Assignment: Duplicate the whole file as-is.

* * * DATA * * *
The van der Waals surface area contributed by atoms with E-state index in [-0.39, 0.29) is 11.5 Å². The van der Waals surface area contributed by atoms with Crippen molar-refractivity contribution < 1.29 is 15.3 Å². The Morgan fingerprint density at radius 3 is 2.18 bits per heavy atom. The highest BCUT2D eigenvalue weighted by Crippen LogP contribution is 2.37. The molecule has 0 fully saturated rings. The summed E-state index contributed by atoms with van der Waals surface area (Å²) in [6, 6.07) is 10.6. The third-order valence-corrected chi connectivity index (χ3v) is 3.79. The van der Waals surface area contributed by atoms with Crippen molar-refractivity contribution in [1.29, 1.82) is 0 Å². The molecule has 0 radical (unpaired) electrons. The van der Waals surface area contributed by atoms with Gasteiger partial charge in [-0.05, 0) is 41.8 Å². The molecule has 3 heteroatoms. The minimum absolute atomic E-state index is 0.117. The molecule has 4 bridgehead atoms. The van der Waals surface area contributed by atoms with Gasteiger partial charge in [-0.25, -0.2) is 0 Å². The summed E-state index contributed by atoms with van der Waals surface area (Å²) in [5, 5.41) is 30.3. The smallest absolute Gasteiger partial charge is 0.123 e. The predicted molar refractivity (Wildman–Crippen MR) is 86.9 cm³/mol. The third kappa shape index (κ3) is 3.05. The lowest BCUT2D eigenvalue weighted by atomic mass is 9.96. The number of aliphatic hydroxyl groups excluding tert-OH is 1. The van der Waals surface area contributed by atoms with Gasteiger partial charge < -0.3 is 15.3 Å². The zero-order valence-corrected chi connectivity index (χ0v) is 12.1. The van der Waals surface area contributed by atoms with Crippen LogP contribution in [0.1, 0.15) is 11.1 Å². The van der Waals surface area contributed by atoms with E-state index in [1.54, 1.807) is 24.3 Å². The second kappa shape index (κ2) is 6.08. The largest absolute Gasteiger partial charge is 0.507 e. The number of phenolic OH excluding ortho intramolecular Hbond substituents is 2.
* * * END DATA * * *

The van der Waals surface area contributed by atoms with E-state index in [-0.39, 0.29) is 11.5 Å². The van der Waals surface area contributed by atoms with Crippen molar-refractivity contribution < 1.29 is 15.3 Å². The Morgan fingerprint density at radius 3 is 2.18 bits per heavy atom. The highest BCUT2D eigenvalue weighted by Crippen LogP contribution is 2.37. The molecule has 0 fully saturated rings. The summed E-state index contributed by atoms with van der Waals surface area (Å²) in [6, 6.07) is 10.6. The third-order valence-corrected chi connectivity index (χ3v) is 3.79. The van der Waals surface area contributed by atoms with Crippen molar-refractivity contribution in [1.29, 1.82) is 0 Å². The molecule has 0 radical (unpaired) electrons. The van der Waals surface area contributed by atoms with Gasteiger partial charge in [-0.05, 0) is 41.8 Å². The molecule has 3 heteroatoms. The minimum absolute atomic E-state index is 0.117. The molecule has 4 bridgehead atoms. The van der Waals surface area contributed by atoms with Gasteiger partial charge in [-0.25, -0.2) is 0 Å². The summed E-state index contributed by atoms with van der Waals surface area (Å²) in [5, 5.41) is 30.3. The smallest absolute Gasteiger partial charge is 0.123 e. The predicted molar refractivity (Wildman–Crippen MR) is 86.9 cm³/mol. The third kappa shape index (κ3) is 3.05. The lowest BCUT2D eigenvalue weighted by atomic mass is 9.96. The number of aliphatic hydroxyl groups excluding tert-OH is 1. The van der Waals surface area contributed by atoms with Gasteiger partial charge < -0.3 is 15.3 Å². The zero-order valence-corrected chi connectivity index (χ0v) is 12.1. The van der Waals surface area contributed by atoms with Crippen LogP contribution in [0.1, 0.15) is 11.1 Å². The van der Waals surface area contributed by atoms with E-state index in [1.54, 1.807) is 24.3 Å². The second kappa shape index (κ2) is 6.08. The largest absolute Gasteiger partial charge is 0.507 e. The number of phenolic OH excluding ortho intramolecular Hbond substituents is 2.